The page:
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Beef carcasses (bodies of slaughtered animals with unwanted parts removed)
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Alternative forms[edit]


Dated from the late 13th Century C.E.; from Anglo-Norman carcois, possibly related to Old French charcois. Cognate with French carcasse.[1]



carcass (plural carcasses)

  1. The body of a dead animal.
    • 1989, Johannes Weigelt, Recent Vertebrate Carcasses and Their Paleobiological Implications[1], page 152:
      Plate 31, figure B shows a desiccated carcass in the ventral position with a sharp S curvature in the vertebral column. Such pronounced drying-out of a carcass probably happens only when it is quickly carried to a dry place and exposed to the strong rays of the sun.
    • 1992, Dorothy L. Cheney, Robert M. Seyfarth, How Monkeys See the World: Inside the Mind of Another Species, page 284,
      Despite all of the groups' experiences with leopards and carcasses in trees, neither the vervets nor the baboons gave alarm calls at the sight of the carcass alone.
    • 2005, Maria S. Johnson, Tim R. Nagy, Chapter 10: Animal Body Composition Methods, Steven B. Heymsfield, Timothy G. Lohman, ZiMian Wang, Scott B. Going, (editors), Human Body Composition, 2nd Edition, page 141,
      Instead, the majority of studies involve freezing the carcasses until time permits the analysis.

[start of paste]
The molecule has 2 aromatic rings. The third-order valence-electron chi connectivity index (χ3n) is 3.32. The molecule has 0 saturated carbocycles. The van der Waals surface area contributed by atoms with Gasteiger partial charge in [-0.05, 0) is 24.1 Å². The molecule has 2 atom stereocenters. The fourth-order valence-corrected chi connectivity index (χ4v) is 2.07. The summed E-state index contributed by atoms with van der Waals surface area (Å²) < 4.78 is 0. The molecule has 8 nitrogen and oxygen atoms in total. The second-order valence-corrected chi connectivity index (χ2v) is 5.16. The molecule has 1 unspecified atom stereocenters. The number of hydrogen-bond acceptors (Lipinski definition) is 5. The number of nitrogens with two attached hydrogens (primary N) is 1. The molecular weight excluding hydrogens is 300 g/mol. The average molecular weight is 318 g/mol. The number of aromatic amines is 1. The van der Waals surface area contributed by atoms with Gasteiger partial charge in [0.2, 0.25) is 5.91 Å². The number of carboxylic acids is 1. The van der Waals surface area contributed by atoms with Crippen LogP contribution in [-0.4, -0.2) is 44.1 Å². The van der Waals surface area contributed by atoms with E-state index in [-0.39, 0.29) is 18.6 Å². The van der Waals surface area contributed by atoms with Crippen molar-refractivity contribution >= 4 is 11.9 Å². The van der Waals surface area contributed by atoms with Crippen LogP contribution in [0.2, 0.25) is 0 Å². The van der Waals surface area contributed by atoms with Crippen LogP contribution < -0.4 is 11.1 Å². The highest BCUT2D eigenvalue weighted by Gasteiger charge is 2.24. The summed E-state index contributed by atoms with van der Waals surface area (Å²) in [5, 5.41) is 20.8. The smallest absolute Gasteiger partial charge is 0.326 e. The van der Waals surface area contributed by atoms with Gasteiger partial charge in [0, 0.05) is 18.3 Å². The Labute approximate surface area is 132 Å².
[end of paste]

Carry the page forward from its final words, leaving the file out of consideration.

2. (meat trade) The body of a slaughtered animal, stripped of unwanted viscera, etc.
    • 1961, D. M. Doty, John C. Pierce, Beef Muscle Characteristics as Related to Carcass Grade, Carcass Weight, and Degree of Aging, US Department of Agriculture, Technical Bulletin No. 1231, page 33,
      Lean flavor scores for this muscle were lower than those for ribeye, especially in Prime grade carcasses.
    • 2000, P. D. Warriss, Meat Science: An Introductory Text[2], page 20:
      The most important is the carcass but the liver, kidneys and, to a limited extent, various other visceral components also have value as food items. [] For example, the carcasses from sheep and cattle have the head removed immediately after slaughter but in pigs this may be delayed until after chilling and further butchery.
    • 2000, Geoffrey C. Mead, Fresh and Further-Processed Poultry, Barbara Lund, Tony C. Baird-Parker (editors), Microbiological Safety and Quality of Food[3], page 464:
      In some countries, there is still a significant trade in chicken carcasses that have been plucked, but not eviscerated, by the producer. Subsequently, the carcass may be eviscerated by a butcher or in the kitchen of the consumer.
  3. The body of a dead human, a corpse.
  4. The framework of a structure, especially one not normally seen.
  5. (nautical) An early incendiary ship-to-ship projectile consisting of an iron shell filled with saltpetre, sulphur, resin, turpentine, antimony and tallow with vents for flame.

Usage notes[edit]

The form carcase is closer to Middle English spellings (carcays or carkeis).
Carcase may be more common in varieties of British English than it is in US English. For instance, in Australia, some newspapers use carcase, while others use carcass. The Australian Dept of Agriculture uses carcase for the sense body of slaughtered animal.[2]



See also[edit]


  1. ^ Douglas Harper (2001–2021) , “carcass”, in Online Etymology Dictionary
  2. ^ 1995, Pam Peters, The Cambridge Australian English Style Guide.